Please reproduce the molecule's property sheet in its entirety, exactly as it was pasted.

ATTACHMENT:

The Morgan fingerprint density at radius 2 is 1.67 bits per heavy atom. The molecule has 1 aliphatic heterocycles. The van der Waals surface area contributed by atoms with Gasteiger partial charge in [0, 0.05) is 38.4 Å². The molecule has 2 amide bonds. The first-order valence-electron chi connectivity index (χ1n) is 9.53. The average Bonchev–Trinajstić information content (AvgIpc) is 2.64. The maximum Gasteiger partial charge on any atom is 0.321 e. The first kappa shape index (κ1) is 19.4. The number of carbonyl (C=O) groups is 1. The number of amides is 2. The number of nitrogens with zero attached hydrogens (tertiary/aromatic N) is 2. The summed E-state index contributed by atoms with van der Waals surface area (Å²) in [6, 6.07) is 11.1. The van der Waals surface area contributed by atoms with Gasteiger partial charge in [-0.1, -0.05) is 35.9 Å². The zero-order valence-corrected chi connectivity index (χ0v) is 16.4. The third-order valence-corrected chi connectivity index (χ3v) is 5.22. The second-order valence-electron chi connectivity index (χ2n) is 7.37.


The Morgan fingerprint density at radius 2 is 1.67 bits per heavy atom. The molecule has 1 aliphatic heterocycles. The van der Waals surface area contributed by atoms with Gasteiger partial charge in [0, 0.05) is 38.4 Å². The molecule has 2 amide bonds. The first-order valence-electron chi connectivity index (χ1n) is 9.53. The average Bonchev–Trinajstić information content (AvgIpc) is 2.64. The maximum Gasteiger partial charge on any atom is 0.321 e. The first kappa shape index (κ1) is 19.4. The number of carbonyl (C=O) groups is 1. The number of amides is 2. The number of nitrogens with zero attached hydrogens (tertiary/aromatic N) is 2. The summed E-state index contributed by atoms with van der Waals surface area (Å²) in [6, 6.07) is 11.1. The van der Waals surface area contributed by atoms with Gasteiger partial charge in [-0.1, -0.05) is 35.9 Å². The zero-order valence-corrected chi connectivity index (χ0v) is 16.4. The third-order valence-corrected chi connectivity index (χ3v) is 5.22. The second-order valence-electron chi connectivity index (χ2n) is 7.37.